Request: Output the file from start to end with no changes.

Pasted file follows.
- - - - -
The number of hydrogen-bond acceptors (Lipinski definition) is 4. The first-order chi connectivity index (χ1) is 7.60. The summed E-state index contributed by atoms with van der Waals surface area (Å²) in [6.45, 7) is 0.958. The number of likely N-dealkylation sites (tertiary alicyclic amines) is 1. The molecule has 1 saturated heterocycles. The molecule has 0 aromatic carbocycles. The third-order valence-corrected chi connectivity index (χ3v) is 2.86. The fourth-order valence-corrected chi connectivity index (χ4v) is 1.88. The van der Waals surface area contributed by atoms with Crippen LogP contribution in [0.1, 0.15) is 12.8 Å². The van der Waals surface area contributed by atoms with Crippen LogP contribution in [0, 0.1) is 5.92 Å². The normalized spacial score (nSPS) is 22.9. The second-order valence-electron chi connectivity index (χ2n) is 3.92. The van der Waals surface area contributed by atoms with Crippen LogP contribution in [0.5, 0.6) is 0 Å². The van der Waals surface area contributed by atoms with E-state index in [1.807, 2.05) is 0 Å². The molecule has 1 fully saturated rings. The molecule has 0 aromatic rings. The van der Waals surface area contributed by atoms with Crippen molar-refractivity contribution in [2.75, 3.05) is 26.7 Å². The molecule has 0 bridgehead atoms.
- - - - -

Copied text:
The number of hydrogen-bond acceptors (Lipinski definition) is 4. The first-order chi connectivity index (χ1) is 7.60. The summed E-state index contributed by atoms with van der Waals surface area (Å²) in [6.45, 7) is 0.958. The number of likely N-dealkylation sites (tertiary alicyclic amines) is 1. The molecule has 1 saturated heterocycles. The molecule has 0 aromatic carbocycles. The third-order valence-corrected chi connectivity index (χ3v) is 2.86. The fourth-order valence-corrected chi connectivity index (χ4v) is 1.88. The van der Waals surface area contributed by atoms with Crippen LogP contribution in [0.1, 0.15) is 12.8 Å². The van der Waals surface area contributed by atoms with Crippen LogP contribution in [0, 0.1) is 5.92 Å². The normalized spacial score (nSPS) is 22.9. The second-order valence-electron chi connectivity index (χ2n) is 3.92. The van der Waals surface area contributed by atoms with Crippen LogP contribution in [0.5, 0.6) is 0 Å². The van der Waals surface area contributed by atoms with E-state index in [1.807, 2.05) is 0 Å². The molecule has 1 fully saturated rings. The molecule has 0 aromatic rings. The van der Waals surface area contributed by atoms with Crippen molar-refractivity contribution in [2.75, 3.05) is 26.7 Å². The molecule has 0 bridgehead atoms.